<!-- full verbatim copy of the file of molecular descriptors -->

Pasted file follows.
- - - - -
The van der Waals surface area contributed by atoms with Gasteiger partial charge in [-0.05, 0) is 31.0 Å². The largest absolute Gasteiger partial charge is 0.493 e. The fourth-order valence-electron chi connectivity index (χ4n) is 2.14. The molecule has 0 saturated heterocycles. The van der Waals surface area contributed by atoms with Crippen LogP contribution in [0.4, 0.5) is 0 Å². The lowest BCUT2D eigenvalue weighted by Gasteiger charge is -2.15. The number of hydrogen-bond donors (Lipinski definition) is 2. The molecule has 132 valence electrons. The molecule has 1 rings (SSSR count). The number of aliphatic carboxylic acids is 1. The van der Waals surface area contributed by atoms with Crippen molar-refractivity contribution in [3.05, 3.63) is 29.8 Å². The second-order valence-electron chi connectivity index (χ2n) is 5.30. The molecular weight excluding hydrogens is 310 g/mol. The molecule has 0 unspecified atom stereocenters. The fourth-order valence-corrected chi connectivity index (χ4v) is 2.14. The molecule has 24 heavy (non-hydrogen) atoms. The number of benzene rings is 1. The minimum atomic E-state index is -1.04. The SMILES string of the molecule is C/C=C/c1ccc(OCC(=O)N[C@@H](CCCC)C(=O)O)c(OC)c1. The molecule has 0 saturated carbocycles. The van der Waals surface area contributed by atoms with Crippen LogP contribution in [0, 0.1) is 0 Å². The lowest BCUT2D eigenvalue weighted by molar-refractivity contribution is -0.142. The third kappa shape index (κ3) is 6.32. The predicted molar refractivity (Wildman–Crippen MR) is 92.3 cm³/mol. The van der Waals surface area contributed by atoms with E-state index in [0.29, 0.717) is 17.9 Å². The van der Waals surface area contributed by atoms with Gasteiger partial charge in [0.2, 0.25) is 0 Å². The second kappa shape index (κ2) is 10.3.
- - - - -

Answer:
The van der Waals surface area contributed by atoms with Gasteiger partial charge in [-0.05, 0) is 31.0 Å². The largest absolute Gasteiger partial charge is 0.493 e. The fourth-order valence-electron chi connectivity index (χ4n) is 2.14. The molecule has 0 saturated heterocycles. The van der Waals surface area contributed by atoms with Crippen LogP contribution in [0.4, 0.5) is 0 Å². The lowest BCUT2D eigenvalue weighted by Gasteiger charge is -2.15. The number of hydrogen-bond donors (Lipinski definition) is 2. The molecule has 132 valence electrons. The molecule has 1 rings (SSSR count). The number of aliphatic carboxylic acids is 1. The van der Waals surface area contributed by atoms with Crippen molar-refractivity contribution in [3.05, 3.63) is 29.8 Å². The second-order valence-electron chi connectivity index (χ2n) is 5.30. The molecular weight excluding hydrogens is 310 g/mol. The molecule has 0 unspecified atom stereocenters. The fourth-order valence-corrected chi connectivity index (χ4v) is 2.14. The molecule has 24 heavy (non-hydrogen) atoms. The number of benzene rings is 1. The minimum atomic E-state index is -1.04. The SMILES string of the molecule is C/C=C/c1ccc(OCC(=O)N[C@@H](CCCC)C(=O)O)c(OC)c1. The molecule has 0 saturated carbocycles. The van der Waals surface area contributed by atoms with Crippen LogP contribution in [0, 0.1) is 0 Å². The lowest BCUT2D eigenvalue weighted by molar-refractivity contribution is -0.142. The third kappa shape index (κ3) is 6.32. The predicted molar refractivity (Wildman–Crippen MR) is 92.3 cm³/mol. The van der Waals surface area contributed by atoms with E-state index in [0.29, 0.717) is 17.9 Å². The van der Waals surface area contributed by atoms with Gasteiger partial charge in [0.2, 0.25) is 0 Å². The second kappa shape index (κ2) is 10.3.